A potentially serious exploit of Mac OS X's wireless networking hardware drivers has had a very limited demonstration. The exploit, which apparently relies on a flaw at the lowest level of the drivers' interaction with Mac OS X's kernel, has not yet been independently confirmed, nor has Apple released a statement on the matter. The flaw, if proven, could allow an attacker to gain root access privileges via Wi-Fi.
Researchers Jon Ellch and David Maynor found the flaw in Apple's Intel-based Macs running Mac OS X and in PCs running Windows XP using certain Wi-Fi adapters, and presented their findings at the Black Hat USA 2006 Briefings last week. They declined to show the exploit live to avoid giving out details that could be turned into a security threat in the wild.
The researchers maintain that the flaw can affect any Wi-Fi equipped computer as noted above, regardless of whether the computer is actively connected or connecting to a network, and the exploit does not involve a rogue access point - one that attempts to fake an identity to get a connection from a client.
The videotape that the researchers showed didn't demonstrate that. The researchers connected what appears to be a covered-up USB device to a MacBook, which is then connected to a network running on a Linux computer. They then show files being manipulated on the desktop but no other attack being carried out.
There is lively discussion at the Washington Post's Security Fix blog about whether this is just a rigged demo or a real event, although beware the personal abuse directed at the blog's writer, Brian Krebs. (Many are taking this attack against a MacBook personally. Surprise, surprise.)
According to two experts TidBITS has heard from, the videotape is inconclusive and could be either a staged stunt or a real exploit. Jim Thompson, a veteran Wi-Fi engineer and security expert, is dubious, and he explains why in great technical detail. Security expert Rich Mogull, research vice president at Gartner, said that the exploit is credible and that it's possible that similar exploits on multiple platforms developed independently are already in the wild. Mogull has seen reports that a similar exploit may have been used at a recent conference that he declined to identify for security reasons. The researchers who presented at Black Hat are taking significant precautions to prevent their particular research from getting out of their grasp, he said.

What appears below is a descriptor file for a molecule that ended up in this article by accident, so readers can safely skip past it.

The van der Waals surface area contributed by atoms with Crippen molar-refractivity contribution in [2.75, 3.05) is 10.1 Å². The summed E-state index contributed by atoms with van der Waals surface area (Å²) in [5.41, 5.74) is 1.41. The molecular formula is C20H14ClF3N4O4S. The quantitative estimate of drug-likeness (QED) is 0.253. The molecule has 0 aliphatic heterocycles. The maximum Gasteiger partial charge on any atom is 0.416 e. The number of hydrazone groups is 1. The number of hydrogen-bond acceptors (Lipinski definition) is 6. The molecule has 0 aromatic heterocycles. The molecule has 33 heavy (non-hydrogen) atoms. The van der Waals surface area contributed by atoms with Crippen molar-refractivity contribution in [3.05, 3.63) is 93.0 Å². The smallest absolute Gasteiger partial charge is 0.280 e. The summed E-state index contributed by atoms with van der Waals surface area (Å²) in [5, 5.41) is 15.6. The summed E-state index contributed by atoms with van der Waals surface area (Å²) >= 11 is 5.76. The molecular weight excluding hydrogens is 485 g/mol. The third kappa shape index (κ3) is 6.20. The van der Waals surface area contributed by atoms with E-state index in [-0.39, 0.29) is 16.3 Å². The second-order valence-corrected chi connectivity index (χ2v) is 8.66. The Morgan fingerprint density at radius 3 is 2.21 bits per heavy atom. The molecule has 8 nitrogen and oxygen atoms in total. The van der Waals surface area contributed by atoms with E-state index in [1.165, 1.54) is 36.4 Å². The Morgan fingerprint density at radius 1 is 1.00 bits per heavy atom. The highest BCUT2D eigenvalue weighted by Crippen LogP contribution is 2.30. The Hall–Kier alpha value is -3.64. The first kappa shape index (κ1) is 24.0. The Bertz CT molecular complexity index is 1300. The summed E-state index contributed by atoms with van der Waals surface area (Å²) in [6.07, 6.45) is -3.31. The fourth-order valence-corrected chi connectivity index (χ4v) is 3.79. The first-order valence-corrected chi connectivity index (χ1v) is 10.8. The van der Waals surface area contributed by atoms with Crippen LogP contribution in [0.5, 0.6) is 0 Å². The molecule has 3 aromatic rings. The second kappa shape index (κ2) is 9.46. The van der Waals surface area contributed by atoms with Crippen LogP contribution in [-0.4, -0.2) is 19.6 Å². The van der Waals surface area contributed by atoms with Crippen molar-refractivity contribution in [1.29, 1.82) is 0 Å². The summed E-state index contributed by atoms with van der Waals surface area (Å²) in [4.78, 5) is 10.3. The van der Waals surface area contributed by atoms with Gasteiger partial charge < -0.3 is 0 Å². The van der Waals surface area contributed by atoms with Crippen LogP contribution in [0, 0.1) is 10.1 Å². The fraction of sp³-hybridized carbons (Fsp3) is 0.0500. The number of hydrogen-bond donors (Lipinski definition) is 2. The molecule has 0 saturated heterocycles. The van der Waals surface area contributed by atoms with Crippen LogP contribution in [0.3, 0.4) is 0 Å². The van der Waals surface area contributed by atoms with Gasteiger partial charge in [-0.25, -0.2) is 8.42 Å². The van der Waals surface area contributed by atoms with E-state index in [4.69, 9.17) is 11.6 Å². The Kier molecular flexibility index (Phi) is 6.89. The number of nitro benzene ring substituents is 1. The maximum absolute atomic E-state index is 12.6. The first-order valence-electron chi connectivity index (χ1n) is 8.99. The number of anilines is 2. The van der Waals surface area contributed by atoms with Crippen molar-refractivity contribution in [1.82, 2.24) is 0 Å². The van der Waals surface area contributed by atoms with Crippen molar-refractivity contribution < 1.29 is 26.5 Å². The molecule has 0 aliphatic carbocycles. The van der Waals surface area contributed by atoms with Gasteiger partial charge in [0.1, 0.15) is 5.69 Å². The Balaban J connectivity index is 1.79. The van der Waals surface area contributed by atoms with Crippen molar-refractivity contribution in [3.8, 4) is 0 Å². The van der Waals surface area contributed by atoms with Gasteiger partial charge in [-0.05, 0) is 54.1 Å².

Lending credence to this potential flaw was the release by Intel in July of driver updates for three of their Centrino wireless products. Notes for the release label the patch for their oldest adapter (an 802.11b-only model) as having an exploit that could allow a "malformed frame," a packet-like chunk, to allow a hacker to gain control of a machine. Two newer adapters seem to have a severe, but less frightening flaw. Mogull said that these Intel patches show that this kind of exploit is not an unknown issue.
As noted, there is no confirmation of this exploit from anyone who has seen the actual attack carried out in person, no separate validation of the attack from third parties using different equipment and the same approach, and no public response from Apple, Intel, or Microsoft, despite the firmware patches from Intel. There is also no identified attack of this sort in the wild.
At the moment, our suggestion is not to worry. The likelihood of this flaw being exposed, becoming widespread, and threatening your particular machine over the period of time it might take Apple to issue a patch is extremely remote. The exploit also appears to be limited to Intel-based computers at the moment, making it even less of a concern for many Mac users.
We'll update this story as details become available, but if Apple releases a security update that describes a fix for a malformed frame and you travel around with your MacBook or MacBook Pro, you should consider installing it as soon as is practical.